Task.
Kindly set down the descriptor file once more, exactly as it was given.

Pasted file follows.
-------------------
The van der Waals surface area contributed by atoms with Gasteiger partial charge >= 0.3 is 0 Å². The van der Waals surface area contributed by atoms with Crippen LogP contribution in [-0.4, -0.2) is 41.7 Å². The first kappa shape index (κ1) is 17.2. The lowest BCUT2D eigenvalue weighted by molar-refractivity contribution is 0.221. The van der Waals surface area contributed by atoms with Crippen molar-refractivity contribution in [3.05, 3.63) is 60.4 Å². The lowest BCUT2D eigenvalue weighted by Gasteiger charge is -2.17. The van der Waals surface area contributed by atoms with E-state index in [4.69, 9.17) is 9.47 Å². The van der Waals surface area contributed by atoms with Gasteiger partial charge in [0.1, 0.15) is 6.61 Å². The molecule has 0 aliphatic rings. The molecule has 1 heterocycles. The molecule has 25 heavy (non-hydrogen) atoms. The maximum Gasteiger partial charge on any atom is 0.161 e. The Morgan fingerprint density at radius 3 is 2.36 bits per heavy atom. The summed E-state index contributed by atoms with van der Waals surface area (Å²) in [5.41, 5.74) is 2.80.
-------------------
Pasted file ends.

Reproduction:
The van der Waals surface area contributed by atoms with Gasteiger partial charge >= 0.3 is 0 Å². The van der Waals surface area contributed by atoms with Crippen LogP contribution in [-0.4, -0.2) is 41.7 Å². The first kappa shape index (κ1) is 17.2. The lowest BCUT2D eigenvalue weighted by molar-refractivity contribution is 0.221. The van der Waals surface area contributed by atoms with Crippen molar-refractivity contribution in [3.05, 3.63) is 60.4 Å². The lowest BCUT2D eigenvalue weighted by Gasteiger charge is -2.17. The van der Waals surface area contributed by atoms with E-state index in [4.69, 9.17) is 9.47 Å². The van der Waals surface area contributed by atoms with Gasteiger partial charge in [0.1, 0.15) is 6.61 Å². The molecule has 0 aliphatic rings. The molecule has 1 heterocycles. The molecule has 25 heavy (non-hydrogen) atoms. The maximum Gasteiger partial charge on any atom is 0.161 e. The Morgan fingerprint density at radius 3 is 2.36 bits per heavy atom. The summed E-state index contributed by atoms with van der Waals surface area (Å²) in [5.41, 5.74) is 2.80.